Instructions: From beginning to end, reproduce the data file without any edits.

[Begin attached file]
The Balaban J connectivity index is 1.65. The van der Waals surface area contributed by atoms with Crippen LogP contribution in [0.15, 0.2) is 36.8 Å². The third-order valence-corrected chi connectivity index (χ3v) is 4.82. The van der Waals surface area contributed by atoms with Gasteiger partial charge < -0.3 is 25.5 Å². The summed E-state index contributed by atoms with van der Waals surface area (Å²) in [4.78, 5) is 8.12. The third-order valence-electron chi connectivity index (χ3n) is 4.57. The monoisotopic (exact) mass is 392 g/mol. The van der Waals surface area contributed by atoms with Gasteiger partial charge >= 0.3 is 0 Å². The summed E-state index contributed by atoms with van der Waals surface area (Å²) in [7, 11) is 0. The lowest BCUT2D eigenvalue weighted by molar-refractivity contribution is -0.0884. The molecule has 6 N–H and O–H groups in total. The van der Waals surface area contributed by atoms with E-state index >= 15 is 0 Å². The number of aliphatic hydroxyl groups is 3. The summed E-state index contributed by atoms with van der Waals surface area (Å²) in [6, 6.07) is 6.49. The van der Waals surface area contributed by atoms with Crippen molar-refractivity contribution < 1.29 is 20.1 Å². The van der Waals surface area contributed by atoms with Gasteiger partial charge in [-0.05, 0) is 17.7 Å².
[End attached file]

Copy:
The Balaban J connectivity index is 1.65. The van der Waals surface area contributed by atoms with Crippen LogP contribution in [0.15, 0.2) is 36.8 Å². The third-order valence-corrected chi connectivity index (χ3v) is 4.82. The van der Waals surface area contributed by atoms with Gasteiger partial charge < -0.3 is 25.5 Å². The summed E-state index contributed by atoms with van der Waals surface area (Å²) in [4.78, 5) is 8.12. The third-order valence-electron chi connectivity index (χ3n) is 4.57. The monoisotopic (exact) mass is 392 g/mol. The van der Waals surface area contributed by atoms with Gasteiger partial charge >= 0.3 is 0 Å². The summed E-state index contributed by atoms with van der Waals surface area (Å²) in [7, 11) is 0. The lowest BCUT2D eigenvalue weighted by molar-refractivity contribution is -0.0884. The molecule has 6 N–H and O–H groups in total. The van der Waals surface area contributed by atoms with E-state index >= 15 is 0 Å². The number of aliphatic hydroxyl groups is 3. The summed E-state index contributed by atoms with van der Waals surface area (Å²) in [6, 6.07) is 6.49. The van der Waals surface area contributed by atoms with Crippen molar-refractivity contribution < 1.29 is 20.1 Å². The van der Waals surface area contributed by atoms with Gasteiger partial charge in [-0.05, 0) is 17.7 Å².